Well-Known Member

    Dec 26, 2010
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    Your amplifier uses a resistive load of much less resistance than the speaker. The efficiency will therefore be dismally low.

    DC current passes in the speaker. This will deflect the cone, and a small speaker voice coil will overheat [about 2W dissipation!].

    The little 2N2222 transistor is not big enough for this job, particularly if you use an inefficient class A design.

    The transistor is not biassed properly or stably. Even with a properly sized transistor, power amplifiers need to be biassed with some feedback (emitter resistance, usually). Otherwise, as the transistor heats the collector current may increase unacceptably.

    This can wind up in a dance of death called "thermal runaway". That's actually less likely, or at least less lethal when a resistor load is used, but resistive loads are normally considered too in efficient in power amplifiers.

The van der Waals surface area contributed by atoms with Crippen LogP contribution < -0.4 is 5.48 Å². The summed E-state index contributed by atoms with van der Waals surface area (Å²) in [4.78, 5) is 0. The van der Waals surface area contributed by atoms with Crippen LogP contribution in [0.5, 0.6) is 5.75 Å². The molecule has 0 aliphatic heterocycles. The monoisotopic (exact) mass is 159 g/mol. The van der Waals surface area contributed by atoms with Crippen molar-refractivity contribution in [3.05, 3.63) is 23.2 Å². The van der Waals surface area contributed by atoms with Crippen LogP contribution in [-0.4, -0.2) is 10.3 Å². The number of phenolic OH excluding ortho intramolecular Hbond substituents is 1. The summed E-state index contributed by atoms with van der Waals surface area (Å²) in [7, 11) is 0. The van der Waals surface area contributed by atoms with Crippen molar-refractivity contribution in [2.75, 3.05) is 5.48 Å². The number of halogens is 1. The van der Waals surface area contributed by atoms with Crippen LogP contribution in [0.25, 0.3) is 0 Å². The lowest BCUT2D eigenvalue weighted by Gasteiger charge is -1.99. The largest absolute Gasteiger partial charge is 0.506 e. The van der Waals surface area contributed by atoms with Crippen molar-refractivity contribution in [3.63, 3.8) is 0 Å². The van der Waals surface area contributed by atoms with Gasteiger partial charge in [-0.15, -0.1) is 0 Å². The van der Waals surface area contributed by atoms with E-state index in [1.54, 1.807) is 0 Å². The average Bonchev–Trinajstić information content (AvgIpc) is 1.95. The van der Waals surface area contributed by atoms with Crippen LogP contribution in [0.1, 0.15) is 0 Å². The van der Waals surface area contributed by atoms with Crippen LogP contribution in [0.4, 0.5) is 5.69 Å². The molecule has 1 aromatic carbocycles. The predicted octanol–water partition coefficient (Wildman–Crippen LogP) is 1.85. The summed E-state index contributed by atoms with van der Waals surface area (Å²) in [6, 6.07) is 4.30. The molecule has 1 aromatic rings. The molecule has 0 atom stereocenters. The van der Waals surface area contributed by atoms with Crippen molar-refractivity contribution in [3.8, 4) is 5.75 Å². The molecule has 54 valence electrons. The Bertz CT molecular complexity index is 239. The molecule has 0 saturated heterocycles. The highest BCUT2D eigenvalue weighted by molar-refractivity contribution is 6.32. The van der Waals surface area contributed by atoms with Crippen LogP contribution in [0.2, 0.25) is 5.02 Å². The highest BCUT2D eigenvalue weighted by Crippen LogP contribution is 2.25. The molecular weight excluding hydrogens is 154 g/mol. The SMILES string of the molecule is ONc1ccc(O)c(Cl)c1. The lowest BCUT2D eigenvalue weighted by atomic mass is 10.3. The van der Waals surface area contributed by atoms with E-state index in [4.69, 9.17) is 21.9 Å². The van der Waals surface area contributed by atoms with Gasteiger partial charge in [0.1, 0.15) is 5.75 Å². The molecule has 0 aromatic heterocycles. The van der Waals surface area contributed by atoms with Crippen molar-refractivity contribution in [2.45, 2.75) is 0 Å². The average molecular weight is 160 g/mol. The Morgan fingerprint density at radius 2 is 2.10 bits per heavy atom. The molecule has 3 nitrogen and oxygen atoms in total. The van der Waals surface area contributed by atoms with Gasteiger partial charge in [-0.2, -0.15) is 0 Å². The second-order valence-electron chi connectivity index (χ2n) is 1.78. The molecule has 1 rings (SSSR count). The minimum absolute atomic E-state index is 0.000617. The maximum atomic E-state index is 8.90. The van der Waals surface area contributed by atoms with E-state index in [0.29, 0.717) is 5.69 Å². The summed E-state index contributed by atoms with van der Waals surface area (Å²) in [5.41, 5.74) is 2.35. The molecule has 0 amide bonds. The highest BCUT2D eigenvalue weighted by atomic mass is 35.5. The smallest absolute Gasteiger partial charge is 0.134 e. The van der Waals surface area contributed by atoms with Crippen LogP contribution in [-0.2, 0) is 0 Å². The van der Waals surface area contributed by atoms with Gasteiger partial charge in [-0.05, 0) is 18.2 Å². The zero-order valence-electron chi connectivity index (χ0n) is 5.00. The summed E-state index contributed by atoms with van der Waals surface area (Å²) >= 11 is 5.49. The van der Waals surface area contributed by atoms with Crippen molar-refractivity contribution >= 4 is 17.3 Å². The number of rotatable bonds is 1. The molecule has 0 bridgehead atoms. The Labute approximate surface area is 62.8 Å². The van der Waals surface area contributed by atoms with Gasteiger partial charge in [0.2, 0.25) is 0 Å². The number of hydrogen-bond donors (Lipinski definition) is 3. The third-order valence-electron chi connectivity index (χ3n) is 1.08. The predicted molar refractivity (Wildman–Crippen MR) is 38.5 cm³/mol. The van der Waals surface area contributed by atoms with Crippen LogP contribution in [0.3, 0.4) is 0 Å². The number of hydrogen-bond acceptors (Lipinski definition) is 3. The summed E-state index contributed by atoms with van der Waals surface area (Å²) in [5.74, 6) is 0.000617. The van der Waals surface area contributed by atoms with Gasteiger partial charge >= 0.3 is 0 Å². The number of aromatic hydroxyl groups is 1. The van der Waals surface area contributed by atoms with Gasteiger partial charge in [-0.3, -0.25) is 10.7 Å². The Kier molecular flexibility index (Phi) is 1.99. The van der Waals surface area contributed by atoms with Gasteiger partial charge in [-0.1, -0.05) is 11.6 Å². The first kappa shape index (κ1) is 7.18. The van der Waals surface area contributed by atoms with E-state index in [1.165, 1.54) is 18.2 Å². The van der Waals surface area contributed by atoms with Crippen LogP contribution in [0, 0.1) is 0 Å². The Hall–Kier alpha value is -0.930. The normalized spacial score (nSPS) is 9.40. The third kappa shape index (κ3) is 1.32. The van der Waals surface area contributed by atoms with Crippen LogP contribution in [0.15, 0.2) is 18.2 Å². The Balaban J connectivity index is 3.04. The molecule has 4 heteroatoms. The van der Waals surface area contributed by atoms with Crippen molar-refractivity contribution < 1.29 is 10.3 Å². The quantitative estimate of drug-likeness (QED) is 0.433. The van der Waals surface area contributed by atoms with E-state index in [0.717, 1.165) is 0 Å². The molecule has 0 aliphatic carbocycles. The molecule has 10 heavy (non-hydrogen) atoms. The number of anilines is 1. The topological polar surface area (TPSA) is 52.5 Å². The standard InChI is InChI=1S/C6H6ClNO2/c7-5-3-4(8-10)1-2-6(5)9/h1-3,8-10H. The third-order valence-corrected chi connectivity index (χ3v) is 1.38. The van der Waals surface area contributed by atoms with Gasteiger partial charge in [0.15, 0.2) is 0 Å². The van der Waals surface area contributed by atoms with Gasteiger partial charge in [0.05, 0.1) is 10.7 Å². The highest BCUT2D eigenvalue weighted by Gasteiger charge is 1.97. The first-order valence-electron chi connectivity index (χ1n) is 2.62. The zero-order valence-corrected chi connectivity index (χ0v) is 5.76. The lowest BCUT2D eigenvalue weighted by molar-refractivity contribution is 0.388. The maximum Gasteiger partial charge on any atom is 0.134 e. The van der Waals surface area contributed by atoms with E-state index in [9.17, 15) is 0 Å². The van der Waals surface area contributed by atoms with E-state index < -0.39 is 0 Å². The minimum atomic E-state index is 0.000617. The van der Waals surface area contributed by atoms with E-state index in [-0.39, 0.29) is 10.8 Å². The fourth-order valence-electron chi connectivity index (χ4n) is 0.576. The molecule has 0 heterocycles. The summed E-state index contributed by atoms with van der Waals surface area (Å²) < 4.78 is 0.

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  4. crazyengineer

    Thread Starter Member

    Dec 29, 2010
    156
    2
    So the biggest problem is that I'm delivering too much power to the speaker. If I bias the transistor to be between .9 and 1 volt and have current going through the speaker to be 500ma, will that prevent the speaker from overheating? Or will more problems occur?

    Also, I'm thinking about using this transistor instead of the one in orcad (the problem I keep running into orcad is that it does not have the parts that I need).

    I'll rework the circuit to include an emitter resistance.
     
  5. crazyengineer

    Thread Starter Member